Bear in mind that different stages necessitate different commentary styles.  As far as I’m concerned, biased commentary is extremely closely correlated with how good commentary is, but I still wouldn’t want Evo top 8 to have biased commentary. Narrating the match, as if it’s a radio broadcast, is not something very useful or endearing (though I think it’s not a bad way of doing solo commentary).  I wrote a Reddit post about my opinions of commentators and their different stages before, so I’ll just copy and paste that below.

Here are Melee commentators that I think are good: Wobbles, Mango, Blur with Mango, Brandon+Phil, Toph/Scar sometimes, and DJ+Moon (for the same reason as Brandon+Phil, just pretty funny guys to listen to). Toph+Scar are hit and miss because Scar’s thing is being grumpy and spouting bullshit, which is sometimes funny but other times obnoxious. I also think Chroma and Vro are decent because they manage to say a lot about the game while avoiding inaccuracies. Vish is pretty good too just because you can tell how cool a dude he is. Lovage and Bob$ are the GOATs, because they’re real full packages that bring everything to the table, but unfortunately they are both semi-retired.

Commentators like you [Tafo] and Fly are ok for me, because I like commentary to learn, but there are many of us who lack the voice or charisma to go along with the knowledge. At least 80% of Melee commentators are way behind the meta. This has been really obvious with regards to how slow they were to notice shield dropping stuff. Almost every time there’s someone I didn’t list on the mic, their commentary is >95% boring platitudes (“nice bair”), memes (“air wobble to rest”), or actual inaccuracies (lots of commentators are actual shit players, it blows my mind that Chroma has managed to master inaccuracy-free commentary while being a noob). Even with Chroma in mind, it’s not necessary to feign knowledge to be a good commentator. Artosis and Tasteless, who most people regard to be some of the best eSports commentators, never have a problem admitting their confusion. They don’t bullshit. CrimsonBlur manages to say 500 things that are wrong in one commentary block.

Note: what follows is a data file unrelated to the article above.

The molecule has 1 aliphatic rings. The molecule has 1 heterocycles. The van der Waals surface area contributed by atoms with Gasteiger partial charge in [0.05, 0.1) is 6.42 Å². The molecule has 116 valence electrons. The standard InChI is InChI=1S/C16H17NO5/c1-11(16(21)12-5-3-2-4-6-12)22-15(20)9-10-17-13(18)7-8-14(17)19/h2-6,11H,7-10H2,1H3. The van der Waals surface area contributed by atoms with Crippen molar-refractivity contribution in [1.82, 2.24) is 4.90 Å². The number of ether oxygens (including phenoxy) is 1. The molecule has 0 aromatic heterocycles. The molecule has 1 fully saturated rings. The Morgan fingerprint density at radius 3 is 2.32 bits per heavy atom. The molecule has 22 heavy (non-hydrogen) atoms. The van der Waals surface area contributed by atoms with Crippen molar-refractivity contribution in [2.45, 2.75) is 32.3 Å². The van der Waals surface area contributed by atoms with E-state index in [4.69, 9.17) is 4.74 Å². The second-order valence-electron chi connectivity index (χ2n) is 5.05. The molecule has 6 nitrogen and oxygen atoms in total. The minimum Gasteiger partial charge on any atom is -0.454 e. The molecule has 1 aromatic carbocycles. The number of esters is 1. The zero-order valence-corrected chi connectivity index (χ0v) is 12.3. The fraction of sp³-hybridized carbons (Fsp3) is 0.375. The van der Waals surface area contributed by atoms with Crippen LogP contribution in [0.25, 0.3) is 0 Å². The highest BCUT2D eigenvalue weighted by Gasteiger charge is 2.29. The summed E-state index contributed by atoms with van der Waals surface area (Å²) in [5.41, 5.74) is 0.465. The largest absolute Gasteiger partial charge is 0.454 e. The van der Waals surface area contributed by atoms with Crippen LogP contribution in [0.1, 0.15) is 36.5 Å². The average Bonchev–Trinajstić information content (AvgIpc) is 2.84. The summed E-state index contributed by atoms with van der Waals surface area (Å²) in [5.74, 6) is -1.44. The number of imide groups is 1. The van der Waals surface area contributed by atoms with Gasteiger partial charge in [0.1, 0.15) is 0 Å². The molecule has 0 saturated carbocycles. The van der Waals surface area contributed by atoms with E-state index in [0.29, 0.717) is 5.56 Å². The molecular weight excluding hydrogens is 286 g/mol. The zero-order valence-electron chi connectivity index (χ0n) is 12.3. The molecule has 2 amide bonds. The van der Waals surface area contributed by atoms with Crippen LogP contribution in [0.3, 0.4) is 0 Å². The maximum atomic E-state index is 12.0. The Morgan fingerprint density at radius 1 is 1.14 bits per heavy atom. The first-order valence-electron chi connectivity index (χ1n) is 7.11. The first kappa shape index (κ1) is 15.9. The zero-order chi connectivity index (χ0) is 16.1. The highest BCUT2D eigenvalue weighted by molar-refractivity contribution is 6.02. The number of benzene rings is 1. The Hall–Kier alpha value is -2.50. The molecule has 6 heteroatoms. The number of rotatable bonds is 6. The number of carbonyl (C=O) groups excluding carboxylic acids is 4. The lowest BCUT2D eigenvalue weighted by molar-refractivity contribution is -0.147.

Doubles is even worse. When I listen to doubles commentary, it feels like the screen is showing a CS stream but the commentators are talking about Overwatch. Every time there’s a counterpick, they say retarded things, that are not only inaccurate, but actually frame the game in the wrong context. E.G. “They probably won’t pick FD because Marth is so good against Fox there.” What the fuck are you talking about? Marth has literally nothing special against Fox on FD in doubles. Have you ever seen it come down to a 1v1 where a Marth chaingrabs a Fox on last stock? I sure as fuck haven’t. It also triggers me to hear that a team has a lead whenever they are up 1 stock but are both high percent against 2 fresh stocks. That is legitimately a disadvantage and if people had paid any attention, it would be obvious that it swings the other way the vast majority of the time.

In games like DOTA and StarCraft, the commentators are much more on top of the meta. DOTA commentators have their predictions manifested in the game within ~10 minutes like 90% of the time. Most of them have played at the highest level of the game, and even if they don’t currently, they tend to be pretty good. Unfortunately, most decent Melee players who commentate are bad at commentary. The days of Lovage and Bob$, who are some of the most hype and DEFINITELY among the most informative, are well behind us. Now, we have people like Zhu. I complained to Zhu that his commentary on a match sucked. He said the match wasn’t interesting. Does he actually think that’s a legit john? The job of the commentator is to make the experience enjoyable and to explain shit. If a match is bad, this is the best time to flex your commentary. Banter a bit, have some fun. I’ve never heard Lovage or Bob$ commentate a match poorly.

[Sorry Zhu, I wouldn’t have called you out for this on my blog post, but in the context of the reddit thread, it made more sense]